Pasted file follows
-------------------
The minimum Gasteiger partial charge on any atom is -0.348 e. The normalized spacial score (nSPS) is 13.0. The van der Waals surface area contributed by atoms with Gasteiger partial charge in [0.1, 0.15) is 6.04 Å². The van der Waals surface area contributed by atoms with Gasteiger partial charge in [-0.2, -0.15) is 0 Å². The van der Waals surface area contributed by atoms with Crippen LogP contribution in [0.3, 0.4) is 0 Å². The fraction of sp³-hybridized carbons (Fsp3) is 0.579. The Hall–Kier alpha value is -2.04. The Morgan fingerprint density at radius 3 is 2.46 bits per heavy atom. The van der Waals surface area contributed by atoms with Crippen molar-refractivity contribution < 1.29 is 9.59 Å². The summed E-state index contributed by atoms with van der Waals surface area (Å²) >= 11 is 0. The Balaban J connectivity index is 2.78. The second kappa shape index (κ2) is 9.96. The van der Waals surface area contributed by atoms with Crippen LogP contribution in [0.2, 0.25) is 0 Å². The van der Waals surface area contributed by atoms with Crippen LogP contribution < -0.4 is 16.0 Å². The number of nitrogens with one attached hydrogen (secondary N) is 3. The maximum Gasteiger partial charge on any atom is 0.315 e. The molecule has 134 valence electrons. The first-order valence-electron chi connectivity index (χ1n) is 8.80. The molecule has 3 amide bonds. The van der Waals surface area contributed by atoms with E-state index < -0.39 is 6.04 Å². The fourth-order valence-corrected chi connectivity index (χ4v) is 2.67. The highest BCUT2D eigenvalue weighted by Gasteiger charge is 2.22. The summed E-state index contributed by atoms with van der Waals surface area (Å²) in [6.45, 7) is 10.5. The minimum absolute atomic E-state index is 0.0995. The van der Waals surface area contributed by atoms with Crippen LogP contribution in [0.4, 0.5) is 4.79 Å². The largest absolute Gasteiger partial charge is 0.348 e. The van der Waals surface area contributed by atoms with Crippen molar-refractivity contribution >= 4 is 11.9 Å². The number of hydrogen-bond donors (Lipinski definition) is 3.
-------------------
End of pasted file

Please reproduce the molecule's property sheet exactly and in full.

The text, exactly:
The minimum Gasteiger partial charge on any atom is -0.348 e. The normalized spacial score (nSPS) is 13.0. The van der Waals surface area contributed by atoms with Gasteiger partial charge in [0.1, 0.15) is 6.04 Å². The van der Waals surface area contributed by atoms with Gasteiger partial charge in [-0.2, -0.15) is 0 Å². The van der Waals surface area contributed by atoms with Crippen LogP contribution in [0.3, 0.4) is 0 Å². The fraction of sp³-hybridized carbons (Fsp3) is 0.579. The Hall–Kier alpha value is -2.04. The Morgan fingerprint density at radius 3 is 2.46 bits per heavy atom. The van der Waals surface area contributed by atoms with Crippen molar-refractivity contribution < 1.29 is 9.59 Å². The summed E-state index contributed by atoms with van der Waals surface area (Å²) >= 11 is 0. The Balaban J connectivity index is 2.78. The second kappa shape index (κ2) is 9.96. The van der Waals surface area contributed by atoms with Crippen LogP contribution in [0.2, 0.25) is 0 Å². The van der Waals surface area contributed by atoms with Crippen LogP contribution < -0.4 is 16.0 Å². The number of nitrogens with one attached hydrogen (secondary N) is 3. The maximum Gasteiger partial charge on any atom is 0.315 e. The molecule has 134 valence electrons. The first-order valence-electron chi connectivity index (χ1n) is 8.80. The molecule has 3 amide bonds. The van der Waals surface area contributed by atoms with E-state index < -0.39 is 6.04 Å². The fourth-order valence-corrected chi connectivity index (χ4v) is 2.67. The highest BCUT2D eigenvalue weighted by Gasteiger charge is 2.22. The summed E-state index contributed by atoms with van der Waals surface area (Å²) in [6.45, 7) is 10.5. The minimum absolute atomic E-state index is 0.0995. The van der Waals surface area contributed by atoms with Crippen LogP contribution in [0.4, 0.5) is 4.79 Å². The largest absolute Gasteiger partial charge is 0.348 e. The van der Waals surface area contributed by atoms with Crippen molar-refractivity contribution >= 4 is 11.9 Å². The number of hydrogen-bond donors (Lipinski definition) is 3.